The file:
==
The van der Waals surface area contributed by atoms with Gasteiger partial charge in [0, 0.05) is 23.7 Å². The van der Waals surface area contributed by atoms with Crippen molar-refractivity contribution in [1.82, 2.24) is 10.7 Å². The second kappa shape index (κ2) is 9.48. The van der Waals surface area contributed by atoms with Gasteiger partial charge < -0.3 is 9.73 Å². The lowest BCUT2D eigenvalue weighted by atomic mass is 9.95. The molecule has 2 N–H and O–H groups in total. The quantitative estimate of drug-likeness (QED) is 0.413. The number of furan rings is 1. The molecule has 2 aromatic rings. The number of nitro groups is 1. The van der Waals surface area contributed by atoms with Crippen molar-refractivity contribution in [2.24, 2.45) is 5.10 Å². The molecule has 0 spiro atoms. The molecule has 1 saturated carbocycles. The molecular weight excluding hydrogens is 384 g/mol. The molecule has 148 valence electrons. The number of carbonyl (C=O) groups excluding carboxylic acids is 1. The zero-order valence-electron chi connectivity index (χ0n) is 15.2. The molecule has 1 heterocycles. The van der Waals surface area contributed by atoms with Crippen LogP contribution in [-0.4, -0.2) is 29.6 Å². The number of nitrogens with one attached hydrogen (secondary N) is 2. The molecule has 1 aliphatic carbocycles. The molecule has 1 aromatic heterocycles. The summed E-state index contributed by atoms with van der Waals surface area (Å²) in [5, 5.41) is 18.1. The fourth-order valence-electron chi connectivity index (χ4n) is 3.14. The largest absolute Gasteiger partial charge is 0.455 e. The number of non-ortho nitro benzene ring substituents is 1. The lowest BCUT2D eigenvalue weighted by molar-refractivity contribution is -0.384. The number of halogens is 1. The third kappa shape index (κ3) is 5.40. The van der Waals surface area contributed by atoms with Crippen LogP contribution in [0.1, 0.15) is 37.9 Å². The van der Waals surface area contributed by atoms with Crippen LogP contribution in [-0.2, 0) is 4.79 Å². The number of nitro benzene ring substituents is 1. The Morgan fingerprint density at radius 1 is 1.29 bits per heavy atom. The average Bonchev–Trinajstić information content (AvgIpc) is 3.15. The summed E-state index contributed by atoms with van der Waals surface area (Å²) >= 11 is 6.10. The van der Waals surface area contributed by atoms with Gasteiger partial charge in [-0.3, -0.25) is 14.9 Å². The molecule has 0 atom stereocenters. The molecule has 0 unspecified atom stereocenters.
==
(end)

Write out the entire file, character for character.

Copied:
The van der Waals surface area contributed by atoms with Gasteiger partial charge in [0, 0.05) is 23.7 Å². The van der Waals surface area contributed by atoms with Crippen molar-refractivity contribution in [1.82, 2.24) is 10.7 Å². The second kappa shape index (κ2) is 9.48. The van der Waals surface area contributed by atoms with Gasteiger partial charge < -0.3 is 9.73 Å². The lowest BCUT2D eigenvalue weighted by atomic mass is 9.95. The molecule has 2 N–H and O–H groups in total. The quantitative estimate of drug-likeness (QED) is 0.413. The number of furan rings is 1. The molecule has 2 aromatic rings. The number of nitro groups is 1. The van der Waals surface area contributed by atoms with Crippen molar-refractivity contribution in [2.24, 2.45) is 5.10 Å². The molecule has 0 spiro atoms. The molecule has 1 saturated carbocycles. The molecular weight excluding hydrogens is 384 g/mol. The molecule has 148 valence electrons. The number of carbonyl (C=O) groups excluding carboxylic acids is 1. The zero-order valence-electron chi connectivity index (χ0n) is 15.2. The molecule has 1 heterocycles. The van der Waals surface area contributed by atoms with Crippen LogP contribution in [-0.4, -0.2) is 29.6 Å². The number of nitrogens with one attached hydrogen (secondary N) is 2. The molecule has 1 aliphatic carbocycles. The molecule has 1 aromatic heterocycles. The summed E-state index contributed by atoms with van der Waals surface area (Å²) in [5, 5.41) is 18.1. The fourth-order valence-electron chi connectivity index (χ4n) is 3.14. The largest absolute Gasteiger partial charge is 0.455 e. The number of non-ortho nitro benzene ring substituents is 1. The lowest BCUT2D eigenvalue weighted by molar-refractivity contribution is -0.384. The number of halogens is 1. The third kappa shape index (κ3) is 5.40. The van der Waals surface area contributed by atoms with Crippen LogP contribution in [0.1, 0.15) is 37.9 Å². The van der Waals surface area contributed by atoms with Crippen LogP contribution in [-0.2, 0) is 4.79 Å². The number of nitro benzene ring substituents is 1. The Morgan fingerprint density at radius 1 is 1.29 bits per heavy atom. The average Bonchev–Trinajstić information content (AvgIpc) is 3.15. The summed E-state index contributed by atoms with van der Waals surface area (Å²) >= 11 is 6.10. The van der Waals surface area contributed by atoms with Gasteiger partial charge in [-0.3, -0.25) is 14.9 Å². The molecule has 0 atom stereocenters. The molecule has 0 unspecified atom stereocenters.